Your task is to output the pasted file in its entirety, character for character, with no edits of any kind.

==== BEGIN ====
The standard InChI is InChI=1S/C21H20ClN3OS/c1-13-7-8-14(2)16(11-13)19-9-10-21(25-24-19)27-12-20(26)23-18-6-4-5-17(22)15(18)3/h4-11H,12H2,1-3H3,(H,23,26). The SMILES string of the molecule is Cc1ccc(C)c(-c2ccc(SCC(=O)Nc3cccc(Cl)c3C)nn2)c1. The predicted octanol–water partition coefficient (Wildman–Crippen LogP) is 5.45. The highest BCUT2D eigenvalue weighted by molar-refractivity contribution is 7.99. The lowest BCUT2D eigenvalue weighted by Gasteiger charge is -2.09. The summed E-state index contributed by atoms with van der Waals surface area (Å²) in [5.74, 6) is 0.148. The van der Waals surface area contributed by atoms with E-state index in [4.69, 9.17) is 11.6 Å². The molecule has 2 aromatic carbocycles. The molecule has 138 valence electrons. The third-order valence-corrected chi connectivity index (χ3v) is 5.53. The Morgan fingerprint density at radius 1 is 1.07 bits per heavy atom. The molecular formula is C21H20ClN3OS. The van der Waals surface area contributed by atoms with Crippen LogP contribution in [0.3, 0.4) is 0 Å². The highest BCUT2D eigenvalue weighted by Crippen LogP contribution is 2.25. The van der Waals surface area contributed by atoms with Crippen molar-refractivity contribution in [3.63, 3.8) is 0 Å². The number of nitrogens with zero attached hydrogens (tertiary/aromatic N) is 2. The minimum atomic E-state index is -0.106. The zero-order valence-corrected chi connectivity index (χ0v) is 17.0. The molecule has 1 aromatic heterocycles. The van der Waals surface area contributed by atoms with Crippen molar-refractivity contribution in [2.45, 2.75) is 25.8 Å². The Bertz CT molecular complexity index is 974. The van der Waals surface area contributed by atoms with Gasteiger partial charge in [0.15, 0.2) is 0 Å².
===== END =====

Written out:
The standard InChI is InChI=1S/C21H20ClN3OS/c1-13-7-8-14(2)16(11-13)19-9-10-21(25-24-19)27-12-20(26)23-18-6-4-5-17(22)15(18)3/h4-11H,12H2,1-3H3,(H,23,26). The SMILES string of the molecule is Cc1ccc(C)c(-c2ccc(SCC(=O)Nc3cccc(Cl)c3C)nn2)c1. The predicted octanol–water partition coefficient (Wildman–Crippen LogP) is 5.45. The highest BCUT2D eigenvalue weighted by molar-refractivity contribution is 7.99. The lowest BCUT2D eigenvalue weighted by Gasteiger charge is -2.09. The summed E-state index contributed by atoms with van der Waals surface area (Å²) in [5.74, 6) is 0.148. The van der Waals surface area contributed by atoms with E-state index in [4.69, 9.17) is 11.6 Å². The molecule has 2 aromatic carbocycles. The molecule has 138 valence electrons. The third-order valence-corrected chi connectivity index (χ3v) is 5.53. The Morgan fingerprint density at radius 1 is 1.07 bits per heavy atom. The molecular formula is C21H20ClN3OS. The van der Waals surface area contributed by atoms with Crippen LogP contribution in [0.3, 0.4) is 0 Å². The highest BCUT2D eigenvalue weighted by Crippen LogP contribution is 2.25. The van der Waals surface area contributed by atoms with Crippen molar-refractivity contribution in [3.63, 3.8) is 0 Å². The number of nitrogens with zero attached hydrogens (tertiary/aromatic N) is 2. The minimum atomic E-state index is -0.106. The zero-order valence-corrected chi connectivity index (χ0v) is 17.0. The molecule has 1 aromatic heterocycles. The van der Waals surface area contributed by atoms with Crippen molar-refractivity contribution in [2.45, 2.75) is 25.8 Å². The Bertz CT molecular complexity index is 974. The van der Waals surface area contributed by atoms with Gasteiger partial charge in [0.15, 0.2) is 0 Å².